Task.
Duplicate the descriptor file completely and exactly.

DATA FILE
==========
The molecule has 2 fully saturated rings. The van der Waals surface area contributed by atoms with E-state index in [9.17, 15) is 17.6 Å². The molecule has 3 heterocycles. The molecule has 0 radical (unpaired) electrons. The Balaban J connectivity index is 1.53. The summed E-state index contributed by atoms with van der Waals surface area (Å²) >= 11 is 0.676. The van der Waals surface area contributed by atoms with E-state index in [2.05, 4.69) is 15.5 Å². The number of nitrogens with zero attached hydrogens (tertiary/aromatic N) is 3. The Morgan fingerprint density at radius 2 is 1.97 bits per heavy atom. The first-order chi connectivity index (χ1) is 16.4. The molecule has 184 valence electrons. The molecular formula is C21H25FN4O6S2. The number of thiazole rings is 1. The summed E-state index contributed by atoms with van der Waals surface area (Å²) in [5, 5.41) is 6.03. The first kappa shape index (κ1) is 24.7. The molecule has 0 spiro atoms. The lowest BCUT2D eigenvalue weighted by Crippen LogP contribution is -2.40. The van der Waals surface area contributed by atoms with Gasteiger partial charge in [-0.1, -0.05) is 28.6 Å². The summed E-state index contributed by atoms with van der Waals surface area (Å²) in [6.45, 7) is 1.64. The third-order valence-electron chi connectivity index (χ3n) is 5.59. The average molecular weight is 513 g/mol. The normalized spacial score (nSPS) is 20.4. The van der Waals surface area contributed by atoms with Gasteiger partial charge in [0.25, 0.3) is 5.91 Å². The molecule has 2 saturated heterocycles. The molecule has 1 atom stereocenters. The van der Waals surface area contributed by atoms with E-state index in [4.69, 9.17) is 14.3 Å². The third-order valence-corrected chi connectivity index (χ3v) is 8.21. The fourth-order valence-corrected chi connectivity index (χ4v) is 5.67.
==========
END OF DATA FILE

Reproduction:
The molecule has 2 fully saturated rings. The van der Waals surface area contributed by atoms with E-state index in [9.17, 15) is 17.6 Å². The molecule has 3 heterocycles. The molecule has 0 radical (unpaired) electrons. The Balaban J connectivity index is 1.53. The summed E-state index contributed by atoms with van der Waals surface area (Å²) >= 11 is 0.676. The van der Waals surface area contributed by atoms with E-state index in [2.05, 4.69) is 15.5 Å². The number of nitrogens with zero attached hydrogens (tertiary/aromatic N) is 3. The Morgan fingerprint density at radius 2 is 1.97 bits per heavy atom. The first-order chi connectivity index (χ1) is 16.4. The molecule has 184 valence electrons. The molecular formula is C21H25FN4O6S2. The number of thiazole rings is 1. The summed E-state index contributed by atoms with van der Waals surface area (Å²) in [5, 5.41) is 6.03. The first kappa shape index (κ1) is 24.7. The molecule has 0 spiro atoms. The lowest BCUT2D eigenvalue weighted by Crippen LogP contribution is -2.40. The van der Waals surface area contributed by atoms with Gasteiger partial charge in [-0.1, -0.05) is 28.6 Å². The summed E-state index contributed by atoms with van der Waals surface area (Å²) in [6.45, 7) is 1.64. The third-order valence-electron chi connectivity index (χ3n) is 5.59. The average molecular weight is 513 g/mol. The normalized spacial score (nSPS) is 20.4. The van der Waals surface area contributed by atoms with Gasteiger partial charge in [0.25, 0.3) is 5.91 Å². The molecule has 2 saturated heterocycles. The molecule has 1 atom stereocenters. The van der Waals surface area contributed by atoms with E-state index in [4.69, 9.17) is 14.3 Å². The third-order valence-corrected chi connectivity index (χ3v) is 8.21. The fourth-order valence-corrected chi connectivity index (χ4v) is 5.67.